U of Montreal player suspended by CCES
MONTREAL – The Canadian Centre for Ethics in Sport (CCES) has informed Université de Montréal’s Carabins Sports Program that one of its football players has been suspended for two years after having tested positive for a substance that appears on the World Anti-Doping Agency’s 2011 Prohibited List.
A urine test conducted by the CCES on August 23 during training camp revealed the presence of 19-norandrosterone in the system of running back Olivier Renière. Canadian Interuniversity Sport (CIS) notified the administration of the Carabins of an abnormal test result on September 9, on the eve of a game with Université Laval. Carabins management immediately retired the player from the team, informed him of the various stages he would have to go through with the CCES and confirmed that he would have the support and guidance needed.
The CCES confirmed the infraction on October 19 and imposed the standard two-year suspension at the conclusion of the CCES process, during which the athlete waived his right to a hearing.
“This is the first case of a positive test result in any Université de Montréal sport since the re-launch of our sports program in 1995,” said UdeM Athletics director Manon Simard. “We are aware of the problems that exist in football, and from day one we have supported enforcement of the joint measures that the CCES, the CIS and the Canadian Football League (CFL) introduced in August 2010.”
A lesson for all football players
The suspension period imposed by the CCES for Olivier Renière officially started on August 23, 2011 and will end on August 23, 2013.
“I admit to having consumed dietary supplements purchased on the internet from the United States in an attempt to save money, and I was well aware of the risk of contamination associated with purchases of this sort and that the Carabins medical team was opposed to players taking dietary supplements,” Olivier Renière said. “The substance detected by the CCES did not appear on the list of ingredients indicated on these supplements. I deeply regret my decision, and I’m now paying a much higher price by being deprived of playing a sport that has been my passion for years.”
“I sincerely hope my situation will make university and junior level football players think,” he continued. “This ordeal goes to show me how extremely careful we need to be, and we should trust the qualified people more, before making a decision of this sort.
“I’m sorry to have involved my teammates, my coaches and the Carabins organization, all who have supported me all through the CCES process. I assume responsibility for my actions and the resulting consequences.”
Support and guidance
“This is an unfortunate incident, and our team remains united in view of this situation,” said Carabins head football coach Danny Maciocia, for whom this is the first positive case of doping on a team he has led in nearly 20 years. “The members of our football program will work together on educating our players more. Although we have some very good tools in place, we should continue in our efforts to make them better.”
“It also has to be understood that even though Olivier, the player in question, committed an error of judgement, we’re not going to abandon Olivier as an individual,” Danny Maciocia continued. “He’ll have access to all the resources he needs to get through this challenge. He remains a student in our university and we will continue to support him throughout his studies, which are the main reason he’s here.”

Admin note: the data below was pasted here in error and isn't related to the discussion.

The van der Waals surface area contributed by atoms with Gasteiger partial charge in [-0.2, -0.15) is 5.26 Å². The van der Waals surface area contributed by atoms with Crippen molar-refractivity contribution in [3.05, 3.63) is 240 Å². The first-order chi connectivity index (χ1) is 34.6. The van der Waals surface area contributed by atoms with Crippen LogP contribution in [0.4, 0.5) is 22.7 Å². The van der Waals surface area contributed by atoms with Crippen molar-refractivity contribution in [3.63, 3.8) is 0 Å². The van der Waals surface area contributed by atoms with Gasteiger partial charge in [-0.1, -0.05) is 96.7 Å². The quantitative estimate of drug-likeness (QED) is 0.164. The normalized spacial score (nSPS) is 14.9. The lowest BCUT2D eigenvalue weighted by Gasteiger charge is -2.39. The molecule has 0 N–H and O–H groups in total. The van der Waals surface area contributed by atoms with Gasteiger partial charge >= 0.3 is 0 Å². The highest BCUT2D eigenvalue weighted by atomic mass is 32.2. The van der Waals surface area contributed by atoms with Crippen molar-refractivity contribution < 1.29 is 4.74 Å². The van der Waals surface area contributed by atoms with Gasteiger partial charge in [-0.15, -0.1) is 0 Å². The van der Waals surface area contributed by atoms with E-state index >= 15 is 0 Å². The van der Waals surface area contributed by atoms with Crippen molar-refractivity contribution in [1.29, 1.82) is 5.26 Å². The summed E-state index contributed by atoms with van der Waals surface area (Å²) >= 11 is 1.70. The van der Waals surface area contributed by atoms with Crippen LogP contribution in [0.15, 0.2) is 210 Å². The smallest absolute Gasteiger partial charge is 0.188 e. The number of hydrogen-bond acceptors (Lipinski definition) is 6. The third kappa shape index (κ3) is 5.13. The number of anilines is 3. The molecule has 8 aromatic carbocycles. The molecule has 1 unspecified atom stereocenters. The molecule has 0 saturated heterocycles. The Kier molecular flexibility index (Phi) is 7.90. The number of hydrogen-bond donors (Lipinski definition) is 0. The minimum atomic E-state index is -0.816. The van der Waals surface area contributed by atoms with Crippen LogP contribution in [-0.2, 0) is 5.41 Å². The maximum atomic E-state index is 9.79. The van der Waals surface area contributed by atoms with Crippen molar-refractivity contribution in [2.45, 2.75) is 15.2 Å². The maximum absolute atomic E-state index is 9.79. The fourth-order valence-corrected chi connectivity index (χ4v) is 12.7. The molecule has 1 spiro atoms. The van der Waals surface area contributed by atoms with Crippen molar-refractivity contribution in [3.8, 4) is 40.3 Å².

A second abnormal finding
The administration of the Carabins also confirmed that the CCES has informed it of another football player’s abnormal result, following a test that was administrated on September 10. This player has been retired from the team and is undergoing the normal process with the CCES, which will announce in due course whether he will be sanctioned or not.
“As the CCES inquiry is still proceeding, it is not appropriate to comment on this new case for the time being, or to disclose the identity of the player under investigation,” Manon Simard said.
Since the start of the 2011 season, including training camp, 27 tests have been administered to various Carabins football players. All the other tests were reported negative.
A proactive approach to player awareness
“We have a zero tolerance policy on doping and we recommend, among other things, that our athletes not take dietary supplements,” Simard said. “They can get everything they need in the way of nutrition from their regular diet. The health of our athletes remains a priority for all the specialists who work with them.
“Besides information sessions for the team and mandatory CCES education for every player, the administration of the Carabins has taken the lead in recent years to raise awareness and educate its football players, and is constantly seeking ways of doing a better job on this.”
“Every player has met one on one with a member of our medical team. All players have been informed and individualized recommendations have been made,” Simard said. “Every player has also signed a contract confirming that he is aware of current anti-doping rules and that they will respect them. Our head coach has had three veteran CFL players come to the training camp and this issue was discussed with our student athletes.”
Source: Montreal Sports Info